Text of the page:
Well these two tiny guys spotted us as we headed down the other side of the mountain. We got a glimpse of mom crossing the road before the cubs scrambled fast up the tree. When they got about twenty feet up they paused for a moment, then at some signal from mom I guess, they just as quickly backed down and hid in the undergrowth below the road.  And I mean quick - like squirrels!  

We have learned that the bears in the Smoky Mts spend most of their time in the trees! Who knew? So now we look in the trees for the bears. Between Rick and me, we've seen three sets of cubs in trees, and in one case the mom was up there too, just sitting there with her legs hanging down and her three cubs safely up above her.  These little families are a perfect reminder of the universality of mothers' love.

Here's to Moms!

Wild geranium in the Smoky Mountains
Happy Mother's Day!

Friday, May 10, 2013

Smoky Mountains: Roaring Fork Motor Nature Trail

There are three towns immediately north of the Great Smoky Mountains National Park that house and entertain most of the people who visit the park: Sevierville, Pigeon Forge and Gatlinburg. All I can say is "Yikes!" We manage to successfully avoid them most of the time. But just outside of Gatlinburg is one of our favorite places in the Park, and unfortunately you have to drive right through downtown Gatlinburg, past "Ripley's Believe it or Not," about ten "flapjack" houses, and endless souvenir stores and hotels to get there. But it is absolutely worth it. It's called the Roaring Fork Motor Nature Trail and it is one of the most lovely scenic drives we have ever been on anywhere.  

You would never guess that you're only about a mile from town. This unspoiled, six mile, narrow, winding, paved one-way road, lets you relax and enjoy the scenery without worrying about oncoming traffic.  For the second half of the drive you follow the Roaring Fork stream and much of the time it is in what I'd call a gorge, deep below the road. (No guard rails here to block the view!) The stream is just beautiful, and loud!

In several places along the road there are historical farms with log cabins and barns preserved by the Park, and trails through the woods to additional buildings and other parts of the farms. We poked around this one, which I believe is the Jim Bales Place. (The Park has retained the names of the families that lived there.) The first picture is of the home and traditional split rail fences that you see everywhere in the park.

And this is one of the barns, and another fence.

Along the roadside where we parked there were many kinds of forest wildflowers, but this tiny wild orchid was the best. 

Now, we liked our visit to Roaring Fork so much that we went back again! This time we hiked the nature trail around the Noah "Bud" Ogle Place. Here's one of several primitive bridges crossing the streams that are even more numerous than the split rail fences. Sometimes there were no bridges, so stepping stones were the only option.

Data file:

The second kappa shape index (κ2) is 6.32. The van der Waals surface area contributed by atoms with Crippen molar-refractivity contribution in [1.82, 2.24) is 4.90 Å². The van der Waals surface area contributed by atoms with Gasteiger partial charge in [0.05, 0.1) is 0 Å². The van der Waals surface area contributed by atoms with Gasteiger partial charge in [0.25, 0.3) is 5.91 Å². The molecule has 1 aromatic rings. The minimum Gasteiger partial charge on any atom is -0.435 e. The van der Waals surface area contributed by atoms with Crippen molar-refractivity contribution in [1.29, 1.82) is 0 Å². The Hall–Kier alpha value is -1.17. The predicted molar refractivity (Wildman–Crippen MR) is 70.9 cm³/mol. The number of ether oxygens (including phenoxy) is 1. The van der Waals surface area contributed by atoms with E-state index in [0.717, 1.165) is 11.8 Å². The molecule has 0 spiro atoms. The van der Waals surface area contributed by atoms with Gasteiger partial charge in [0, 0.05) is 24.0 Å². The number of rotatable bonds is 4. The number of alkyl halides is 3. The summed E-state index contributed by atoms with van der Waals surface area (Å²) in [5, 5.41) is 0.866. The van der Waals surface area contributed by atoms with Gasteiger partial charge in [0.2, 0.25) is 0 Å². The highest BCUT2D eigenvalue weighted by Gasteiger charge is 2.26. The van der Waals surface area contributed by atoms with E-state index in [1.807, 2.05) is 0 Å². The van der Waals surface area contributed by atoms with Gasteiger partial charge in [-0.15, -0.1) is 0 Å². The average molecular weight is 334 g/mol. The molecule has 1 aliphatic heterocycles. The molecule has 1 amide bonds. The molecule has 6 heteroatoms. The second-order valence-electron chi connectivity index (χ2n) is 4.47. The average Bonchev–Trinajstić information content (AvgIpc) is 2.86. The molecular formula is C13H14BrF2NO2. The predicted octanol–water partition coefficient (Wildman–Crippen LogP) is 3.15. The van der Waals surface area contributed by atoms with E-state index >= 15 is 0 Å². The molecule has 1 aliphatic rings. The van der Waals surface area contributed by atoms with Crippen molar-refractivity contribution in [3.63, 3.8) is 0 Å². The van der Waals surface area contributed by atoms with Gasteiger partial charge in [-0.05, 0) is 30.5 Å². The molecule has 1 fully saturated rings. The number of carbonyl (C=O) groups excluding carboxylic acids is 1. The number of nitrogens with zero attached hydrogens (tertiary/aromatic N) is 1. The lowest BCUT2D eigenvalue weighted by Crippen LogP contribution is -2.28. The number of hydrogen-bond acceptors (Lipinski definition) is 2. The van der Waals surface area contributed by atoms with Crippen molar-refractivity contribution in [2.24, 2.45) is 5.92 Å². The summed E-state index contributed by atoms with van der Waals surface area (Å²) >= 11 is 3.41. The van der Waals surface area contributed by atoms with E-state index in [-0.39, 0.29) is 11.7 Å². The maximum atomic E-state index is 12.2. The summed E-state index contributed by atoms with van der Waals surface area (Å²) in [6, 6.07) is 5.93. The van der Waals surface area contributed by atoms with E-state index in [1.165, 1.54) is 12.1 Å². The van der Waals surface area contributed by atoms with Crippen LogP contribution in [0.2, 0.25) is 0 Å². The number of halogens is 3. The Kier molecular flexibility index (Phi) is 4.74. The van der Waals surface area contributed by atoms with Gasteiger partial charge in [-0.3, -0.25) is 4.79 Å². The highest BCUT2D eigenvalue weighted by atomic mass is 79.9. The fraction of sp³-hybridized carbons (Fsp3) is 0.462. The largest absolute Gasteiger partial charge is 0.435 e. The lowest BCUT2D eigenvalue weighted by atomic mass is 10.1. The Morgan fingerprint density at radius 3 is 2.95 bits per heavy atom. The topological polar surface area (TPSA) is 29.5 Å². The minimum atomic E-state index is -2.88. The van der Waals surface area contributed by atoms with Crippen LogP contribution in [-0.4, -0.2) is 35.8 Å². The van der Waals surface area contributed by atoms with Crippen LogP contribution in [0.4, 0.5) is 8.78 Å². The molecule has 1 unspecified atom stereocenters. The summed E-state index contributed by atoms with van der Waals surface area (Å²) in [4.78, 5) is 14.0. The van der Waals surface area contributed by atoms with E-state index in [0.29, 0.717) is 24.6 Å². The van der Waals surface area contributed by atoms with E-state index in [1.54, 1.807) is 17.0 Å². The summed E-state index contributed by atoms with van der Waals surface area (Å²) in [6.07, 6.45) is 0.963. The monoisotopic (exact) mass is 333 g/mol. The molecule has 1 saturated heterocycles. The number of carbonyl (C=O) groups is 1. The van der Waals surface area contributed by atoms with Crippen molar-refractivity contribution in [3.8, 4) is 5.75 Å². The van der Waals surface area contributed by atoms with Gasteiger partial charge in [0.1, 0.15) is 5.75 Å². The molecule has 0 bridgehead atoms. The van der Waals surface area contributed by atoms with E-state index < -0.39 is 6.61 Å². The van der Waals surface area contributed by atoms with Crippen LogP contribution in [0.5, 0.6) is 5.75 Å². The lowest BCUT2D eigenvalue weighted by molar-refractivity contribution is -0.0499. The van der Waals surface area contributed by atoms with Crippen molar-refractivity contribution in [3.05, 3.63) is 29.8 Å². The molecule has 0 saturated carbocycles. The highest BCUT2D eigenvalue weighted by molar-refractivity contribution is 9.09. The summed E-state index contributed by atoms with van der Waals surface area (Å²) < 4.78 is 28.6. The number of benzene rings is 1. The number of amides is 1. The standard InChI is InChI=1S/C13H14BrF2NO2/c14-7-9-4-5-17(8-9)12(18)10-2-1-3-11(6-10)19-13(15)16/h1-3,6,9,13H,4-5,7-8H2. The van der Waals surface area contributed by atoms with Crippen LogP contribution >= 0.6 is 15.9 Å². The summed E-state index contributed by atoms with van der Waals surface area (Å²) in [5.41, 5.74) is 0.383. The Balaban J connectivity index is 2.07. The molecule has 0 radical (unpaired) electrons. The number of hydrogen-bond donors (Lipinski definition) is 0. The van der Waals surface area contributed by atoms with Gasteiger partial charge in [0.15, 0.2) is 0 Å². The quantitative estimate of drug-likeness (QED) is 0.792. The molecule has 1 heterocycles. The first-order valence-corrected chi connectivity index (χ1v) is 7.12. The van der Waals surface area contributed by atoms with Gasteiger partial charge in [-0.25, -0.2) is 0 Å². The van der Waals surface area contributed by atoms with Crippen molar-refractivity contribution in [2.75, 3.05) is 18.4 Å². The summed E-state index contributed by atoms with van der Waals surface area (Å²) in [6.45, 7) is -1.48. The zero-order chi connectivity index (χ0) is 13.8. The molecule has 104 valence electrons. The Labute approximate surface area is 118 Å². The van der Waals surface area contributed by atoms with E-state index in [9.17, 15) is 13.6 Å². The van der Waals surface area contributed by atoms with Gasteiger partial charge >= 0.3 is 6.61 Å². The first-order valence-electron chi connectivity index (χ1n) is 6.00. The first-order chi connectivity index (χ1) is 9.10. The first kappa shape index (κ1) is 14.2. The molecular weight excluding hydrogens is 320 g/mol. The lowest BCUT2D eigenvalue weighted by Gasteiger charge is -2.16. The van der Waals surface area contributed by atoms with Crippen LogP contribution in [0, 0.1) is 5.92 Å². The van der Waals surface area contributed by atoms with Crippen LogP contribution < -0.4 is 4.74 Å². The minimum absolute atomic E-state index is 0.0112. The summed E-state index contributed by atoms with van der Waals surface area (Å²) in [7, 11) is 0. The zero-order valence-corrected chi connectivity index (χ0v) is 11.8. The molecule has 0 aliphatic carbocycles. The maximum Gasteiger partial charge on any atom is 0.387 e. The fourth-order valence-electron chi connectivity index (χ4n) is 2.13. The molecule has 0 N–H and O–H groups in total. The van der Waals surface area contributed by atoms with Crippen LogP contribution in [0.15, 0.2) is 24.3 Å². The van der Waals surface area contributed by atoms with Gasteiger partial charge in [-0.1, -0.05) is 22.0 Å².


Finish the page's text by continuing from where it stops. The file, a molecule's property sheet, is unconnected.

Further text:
You may be noticing the color palette of this Park. Everywhere we're surrounded by intense spring green.  The wooden buildings, tree trunks and rocks balance out the palette with shades of grey and taupe.  

This is the Ogle home. 

The wildflowers provide just a hint of accent color in shades of pink, yellow, white, red and purple. The diversity of plant life here is unbelievable. These are crested dwarf iris nestled against a moss covered tulip tree trunk.

Another rhododendron lined stream to cross...

...that led us to an old mill. You can just see the troughs to the left of the mill house, that brought the stream water into the mill to grind grain, mostly corn. Much of the surrounding forest we walked through was at one time crop fields.

Even this snake fits in with the color scheme.  We came upon him looking like a stick on a pile of rocks that was the foundation of a long gone cabin. Don't know what kind he was, but he was at least a yard long.

A sweet violet graced our path.

Our destination for the day was actually the Grotto Falls trail, further on down the road. I wanted to get some exercise, and I sure did.

The trail was only about a three miles round trip, but it was 1.5 miles up all the way to the falls, and then downhill all the way back. Not as easy as we expected it to be. You can see in the picture above how heavily used this trail is by how exposed the roots are.  

FYI - the Great Smoky Mt. NP is the most visited national park in the USA.  It has 9 million visitors every year. That's more than twice the visitors of any other park!

Back to Grotto Falls. We did finally get there. Here's Rick by the lower of two sections.

And here we are under the upper section.  It was pretty cool to be able to walk completely around and under the falls.

This is a really large park, and there are lots more places to visit in the coming weeks.  Next time I'll tell you about Cades Cove and the bears.